Vehicles equipped with more powerful 48-volt electrical systems will start hitting the road in significant quantities in the near future. This shift will increase fuel efficiency considerably without breaking the bank.
Today’s automotive electrical systems operate on just 12 volts, a technological standard that’s been widely used in America since roughly the 1960s. But German supply juggernaut Continental has been hard at work on a new system with four times the juice.
This upgrade enables a surfeit of new technologies that are simply out of reach for today’s overtaxed electrical systems. With things like power windows, back-up cameras, adaptive cruise control and all the sensors that power these features, 12-volt technology has been pushed to its limit.
Why 48 Volts?
But by employing auxiliary 48-volt electrical systems, automakers can implement a wide range of fuel-saving features. Aside from enabling mild-hybrid functionality including stop/start and regenerative braking, this technology also allows for something known as “sailing,” which is cruising at a steady speed with the engine off.
Beyond all of these benefits, 48-volt systems could permit OEMs to easily add electrically operated oil, water and air-conditioning pumps, which would further curb consumption. In addition to this, they could also add electric catalyst heaters, which increase efficiency by getting the after-treatment system up to operating temperature in an instant so the engine doesn’t have to run an overly rich fuel mixture at start-up.
The main selling point of Continental’s 48-volt Eco Drive system is the ability to provide appreciably greater efficiency without the cost or complexity of a full hybridized drivetrain, but packaging is another benefit. Dr. Bernd Mahr, executive vice president of the firm’s electric vehicle business unit, said this technology is “easy to fit in a standard vehicle” because of the minimal number of components required. This means automakers could retrofit it into existing products without much trouble or easily incorporate it into new vehicle programs.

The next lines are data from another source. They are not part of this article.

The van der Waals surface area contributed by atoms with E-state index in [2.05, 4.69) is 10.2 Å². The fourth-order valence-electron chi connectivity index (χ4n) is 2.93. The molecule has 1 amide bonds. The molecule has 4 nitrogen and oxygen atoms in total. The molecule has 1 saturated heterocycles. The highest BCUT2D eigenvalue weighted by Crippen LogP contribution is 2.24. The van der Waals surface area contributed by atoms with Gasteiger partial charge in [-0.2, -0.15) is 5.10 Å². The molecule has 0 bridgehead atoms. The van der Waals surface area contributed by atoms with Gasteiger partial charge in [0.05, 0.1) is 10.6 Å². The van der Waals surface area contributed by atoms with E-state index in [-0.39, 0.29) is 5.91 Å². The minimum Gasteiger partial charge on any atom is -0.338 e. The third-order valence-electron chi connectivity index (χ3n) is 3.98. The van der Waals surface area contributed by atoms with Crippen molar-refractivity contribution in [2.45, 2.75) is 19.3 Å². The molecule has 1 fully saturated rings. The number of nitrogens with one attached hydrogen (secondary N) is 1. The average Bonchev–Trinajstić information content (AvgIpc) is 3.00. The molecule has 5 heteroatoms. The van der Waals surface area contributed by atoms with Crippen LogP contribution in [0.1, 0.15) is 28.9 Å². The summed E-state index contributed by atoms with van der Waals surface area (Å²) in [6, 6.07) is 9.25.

Integrating 48-volt technology is a snap because there are just three major parts necessary to make it all work. These include a small battery pack, a DC-to-DC power converter and an integrated starter/generator, which can be driven via a belt at the front of the engine or even engineered to mount in the vehicle’s transmission.
Additionally, “That second battery could easily be fitted under the seat … it’s a relatively small battery,” said Mahr, measuring just 0.4 or 0.5 kWh, though it could be larger. For 48-volt applications, lithium-ion chemistry is probably the best solution.
Yet another benefit of this technology is that automakers can use smaller-diameter electrical cables because as voltage increases, amperage can be decreased. This saves both money and mass, as unnecessary copper wiring adds weight and cost.
With all this talk of new electrical technology, it’s important to note the 12-volt system is not going away; it’s still in place to operate all of the remaining vehicle systems, from climate control and power windows, to the engine control system and radio.
SEE ALSO: Driving the Future with Continental
In a specially modified Ford Focus hatchback, Continental engineers were able to increase fuel efficiency by a whopping 17 percent on the New European Driving Cycle test regimen. That’s a huge increase, and the real-world results promise to be even more impressive. Additionally, their enhancements made this car compliant with super-stringent Euro 6c emissions regulations. It’s emits fewer than 95 grams of CO2 per kilometer.
Mahr said the cost for a complete 48-volt electrical system is in the neighborhood of 800 to 1,000 Euros, which makes them quite affordable for automakers to implement, “And that’s without government support,” he added. In some places hybrids and EVs receive subsidies to help them sell.
Continental’s 48-volt system will reach the European market late next year. Thanks to this technology’s copious benefits, the company already has six automakers signed up, with many more likely to follow suit. In fact demand, is so strong they’re expanding production to keep up. “It’s a steep ramp up,” said Mahr, a happy problem to have.
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